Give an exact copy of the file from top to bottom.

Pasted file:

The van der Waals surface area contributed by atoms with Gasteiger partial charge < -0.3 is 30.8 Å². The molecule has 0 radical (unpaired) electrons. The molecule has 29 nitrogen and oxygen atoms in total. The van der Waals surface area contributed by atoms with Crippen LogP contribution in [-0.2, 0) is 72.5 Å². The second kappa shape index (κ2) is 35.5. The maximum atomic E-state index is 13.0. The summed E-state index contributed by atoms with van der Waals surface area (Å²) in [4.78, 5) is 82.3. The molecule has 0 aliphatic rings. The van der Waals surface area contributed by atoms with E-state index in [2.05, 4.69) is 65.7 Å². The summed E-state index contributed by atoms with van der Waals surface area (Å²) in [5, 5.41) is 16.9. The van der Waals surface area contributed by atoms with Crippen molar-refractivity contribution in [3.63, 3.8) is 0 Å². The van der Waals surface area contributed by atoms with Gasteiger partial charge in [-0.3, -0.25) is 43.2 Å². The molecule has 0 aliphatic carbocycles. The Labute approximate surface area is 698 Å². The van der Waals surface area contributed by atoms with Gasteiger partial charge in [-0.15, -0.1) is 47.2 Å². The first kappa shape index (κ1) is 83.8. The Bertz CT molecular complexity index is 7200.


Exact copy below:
The van der Waals surface area contributed by atoms with Gasteiger partial charge < -0.3 is 30.8 Å². The molecule has 0 radical (unpaired) electrons. The molecule has 29 nitrogen and oxygen atoms in total. The van der Waals surface area contributed by atoms with Crippen LogP contribution in [-0.2, 0) is 72.5 Å². The second kappa shape index (κ2) is 35.5. The maximum atomic E-state index is 13.0. The summed E-state index contributed by atoms with van der Waals surface area (Å²) in [4.78, 5) is 82.3. The molecule has 0 aliphatic rings. The van der Waals surface area contributed by atoms with E-state index in [2.05, 4.69) is 65.7 Å². The summed E-state index contributed by atoms with van der Waals surface area (Å²) in [5, 5.41) is 16.9. The van der Waals surface area contributed by atoms with Crippen molar-refractivity contribution in [3.63, 3.8) is 0 Å². The van der Waals surface area contributed by atoms with Gasteiger partial charge in [-0.3, -0.25) is 43.2 Å². The molecule has 0 aliphatic carbocycles. The Labute approximate surface area is 698 Å². The van der Waals surface area contributed by atoms with Gasteiger partial charge in [-0.15, -0.1) is 47.2 Å². The first kappa shape index (κ1) is 83.8. The Bertz CT molecular complexity index is 7200.